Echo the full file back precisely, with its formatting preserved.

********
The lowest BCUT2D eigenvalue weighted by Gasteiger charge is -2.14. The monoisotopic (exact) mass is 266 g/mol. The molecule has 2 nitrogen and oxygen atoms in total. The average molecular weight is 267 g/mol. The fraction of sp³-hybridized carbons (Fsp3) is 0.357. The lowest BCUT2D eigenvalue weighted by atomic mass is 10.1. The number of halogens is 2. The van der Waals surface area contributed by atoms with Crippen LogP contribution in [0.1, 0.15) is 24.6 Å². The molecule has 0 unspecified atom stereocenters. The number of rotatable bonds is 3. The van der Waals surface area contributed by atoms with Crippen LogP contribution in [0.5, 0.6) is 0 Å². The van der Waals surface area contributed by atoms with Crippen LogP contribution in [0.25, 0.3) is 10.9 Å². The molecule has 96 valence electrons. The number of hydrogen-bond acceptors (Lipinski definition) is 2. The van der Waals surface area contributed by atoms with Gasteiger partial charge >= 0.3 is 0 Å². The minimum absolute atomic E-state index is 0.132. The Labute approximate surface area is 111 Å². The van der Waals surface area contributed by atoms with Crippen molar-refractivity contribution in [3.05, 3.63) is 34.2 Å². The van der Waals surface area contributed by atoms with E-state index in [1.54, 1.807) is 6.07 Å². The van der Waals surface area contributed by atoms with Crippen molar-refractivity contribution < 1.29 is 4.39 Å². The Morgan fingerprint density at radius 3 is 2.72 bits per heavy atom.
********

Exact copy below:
The lowest BCUT2D eigenvalue weighted by Gasteiger charge is -2.14. The monoisotopic (exact) mass is 266 g/mol. The molecule has 2 nitrogen and oxygen atoms in total. The average molecular weight is 267 g/mol. The fraction of sp³-hybridized carbons (Fsp3) is 0.357. The lowest BCUT2D eigenvalue weighted by atomic mass is 10.1. The number of halogens is 2. The van der Waals surface area contributed by atoms with Crippen LogP contribution in [0.1, 0.15) is 24.6 Å². The molecule has 0 unspecified atom stereocenters. The number of rotatable bonds is 3. The van der Waals surface area contributed by atoms with Crippen LogP contribution in [0.5, 0.6) is 0 Å². The van der Waals surface area contributed by atoms with Crippen LogP contribution in [0.25, 0.3) is 10.9 Å². The molecule has 96 valence electrons. The number of hydrogen-bond acceptors (Lipinski definition) is 2. The van der Waals surface area contributed by atoms with Gasteiger partial charge >= 0.3 is 0 Å². The minimum absolute atomic E-state index is 0.132. The Labute approximate surface area is 111 Å². The van der Waals surface area contributed by atoms with Crippen molar-refractivity contribution in [3.05, 3.63) is 34.2 Å². The van der Waals surface area contributed by atoms with E-state index in [1.54, 1.807) is 6.07 Å². The van der Waals surface area contributed by atoms with Crippen molar-refractivity contribution < 1.29 is 4.39 Å². The Morgan fingerprint density at radius 3 is 2.72 bits per heavy atom.